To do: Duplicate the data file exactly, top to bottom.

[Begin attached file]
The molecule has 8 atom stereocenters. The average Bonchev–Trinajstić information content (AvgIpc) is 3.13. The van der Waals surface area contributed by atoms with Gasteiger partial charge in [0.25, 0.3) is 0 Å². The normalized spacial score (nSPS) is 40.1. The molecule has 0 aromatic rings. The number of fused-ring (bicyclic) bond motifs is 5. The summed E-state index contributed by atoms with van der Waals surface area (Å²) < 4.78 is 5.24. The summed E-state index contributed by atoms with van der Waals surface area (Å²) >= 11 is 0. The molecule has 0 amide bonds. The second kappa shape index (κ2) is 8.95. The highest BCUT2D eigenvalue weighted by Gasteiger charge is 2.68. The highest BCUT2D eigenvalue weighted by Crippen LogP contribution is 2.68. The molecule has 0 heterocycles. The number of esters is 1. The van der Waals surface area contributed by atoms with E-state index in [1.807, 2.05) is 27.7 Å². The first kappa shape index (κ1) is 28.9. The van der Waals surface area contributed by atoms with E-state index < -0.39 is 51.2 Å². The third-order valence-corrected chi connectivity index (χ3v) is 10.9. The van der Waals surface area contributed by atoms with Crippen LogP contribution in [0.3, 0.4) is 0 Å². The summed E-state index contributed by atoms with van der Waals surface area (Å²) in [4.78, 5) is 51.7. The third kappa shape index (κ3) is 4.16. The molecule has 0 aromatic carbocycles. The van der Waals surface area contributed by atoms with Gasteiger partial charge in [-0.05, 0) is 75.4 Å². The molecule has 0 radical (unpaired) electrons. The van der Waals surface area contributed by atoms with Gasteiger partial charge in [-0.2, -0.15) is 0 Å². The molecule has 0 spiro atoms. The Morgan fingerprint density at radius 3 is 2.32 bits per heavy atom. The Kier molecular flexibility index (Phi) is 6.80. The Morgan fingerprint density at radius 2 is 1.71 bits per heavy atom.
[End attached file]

The molecule has 8 atom stereocenters. The average Bonchev–Trinajstić information content (AvgIpc) is 3.13. The van der Waals surface area contributed by atoms with Gasteiger partial charge in [0.25, 0.3) is 0 Å². The normalized spacial score (nSPS) is 40.1. The molecule has 0 aromatic rings. The number of fused-ring (bicyclic) bond motifs is 5. The summed E-state index contributed by atoms with van der Waals surface area (Å²) < 4.78 is 5.24. The summed E-state index contributed by atoms with van der Waals surface area (Å²) >= 11 is 0. The molecule has 0 amide bonds. The second kappa shape index (κ2) is 8.95. The highest BCUT2D eigenvalue weighted by Gasteiger charge is 2.68. The highest BCUT2D eigenvalue weighted by Crippen LogP contribution is 2.68. The molecule has 0 heterocycles. The number of esters is 1. The van der Waals surface area contributed by atoms with E-state index in [1.807, 2.05) is 27.7 Å². The first kappa shape index (κ1) is 28.9. The van der Waals surface area contributed by atoms with E-state index < -0.39 is 51.2 Å². The third-order valence-corrected chi connectivity index (χ3v) is 10.9. The van der Waals surface area contributed by atoms with Crippen LogP contribution in [0.3, 0.4) is 0 Å². The summed E-state index contributed by atoms with van der Waals surface area (Å²) in [4.78, 5) is 51.7. The third kappa shape index (κ3) is 4.16. The molecule has 0 aromatic carbocycles. The van der Waals surface area contributed by atoms with Gasteiger partial charge in [-0.05, 0) is 75.4 Å². The molecule has 0 radical (unpaired) electrons. The van der Waals surface area contributed by atoms with Gasteiger partial charge in [-0.2, -0.15) is 0 Å². The molecule has 0 spiro atoms. The Morgan fingerprint density at radius 3 is 2.32 bits per heavy atom. The Kier molecular flexibility index (Phi) is 6.80. The Morgan fingerprint density at radius 2 is 1.71 bits per heavy atom.